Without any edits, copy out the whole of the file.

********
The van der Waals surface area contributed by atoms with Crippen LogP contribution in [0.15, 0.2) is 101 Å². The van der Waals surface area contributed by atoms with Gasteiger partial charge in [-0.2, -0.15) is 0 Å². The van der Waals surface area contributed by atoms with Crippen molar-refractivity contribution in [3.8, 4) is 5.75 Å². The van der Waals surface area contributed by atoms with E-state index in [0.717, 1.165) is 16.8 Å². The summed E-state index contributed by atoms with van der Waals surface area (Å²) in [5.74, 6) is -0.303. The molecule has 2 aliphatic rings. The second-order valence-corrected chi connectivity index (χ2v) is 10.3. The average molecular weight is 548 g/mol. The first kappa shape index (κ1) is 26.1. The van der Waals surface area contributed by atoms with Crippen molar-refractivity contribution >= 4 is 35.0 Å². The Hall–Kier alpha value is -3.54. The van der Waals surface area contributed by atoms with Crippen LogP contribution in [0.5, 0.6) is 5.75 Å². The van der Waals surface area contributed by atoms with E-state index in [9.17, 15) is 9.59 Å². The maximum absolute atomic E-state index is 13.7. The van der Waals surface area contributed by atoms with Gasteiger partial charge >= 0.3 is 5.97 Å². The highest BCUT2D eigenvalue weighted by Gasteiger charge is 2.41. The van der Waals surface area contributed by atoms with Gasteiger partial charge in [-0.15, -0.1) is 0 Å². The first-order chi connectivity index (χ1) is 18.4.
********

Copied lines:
The van der Waals surface area contributed by atoms with Crippen LogP contribution in [0.15, 0.2) is 101 Å². The van der Waals surface area contributed by atoms with Gasteiger partial charge in [-0.2, -0.15) is 0 Å². The van der Waals surface area contributed by atoms with Crippen molar-refractivity contribution in [3.8, 4) is 5.75 Å². The van der Waals surface area contributed by atoms with E-state index in [0.717, 1.165) is 16.8 Å². The summed E-state index contributed by atoms with van der Waals surface area (Å²) in [5.74, 6) is -0.303. The molecule has 2 aliphatic rings. The second-order valence-corrected chi connectivity index (χ2v) is 10.3. The average molecular weight is 548 g/mol. The first kappa shape index (κ1) is 26.1. The van der Waals surface area contributed by atoms with Crippen molar-refractivity contribution >= 4 is 35.0 Å². The Hall–Kier alpha value is -3.54. The van der Waals surface area contributed by atoms with Crippen LogP contribution in [0.5, 0.6) is 5.75 Å². The van der Waals surface area contributed by atoms with E-state index in [9.17, 15) is 9.59 Å². The maximum absolute atomic E-state index is 13.7. The van der Waals surface area contributed by atoms with Gasteiger partial charge >= 0.3 is 5.97 Å². The highest BCUT2D eigenvalue weighted by Gasteiger charge is 2.41. The van der Waals surface area contributed by atoms with Gasteiger partial charge in [-0.15, -0.1) is 0 Å². The first-order chi connectivity index (χ1) is 18.4.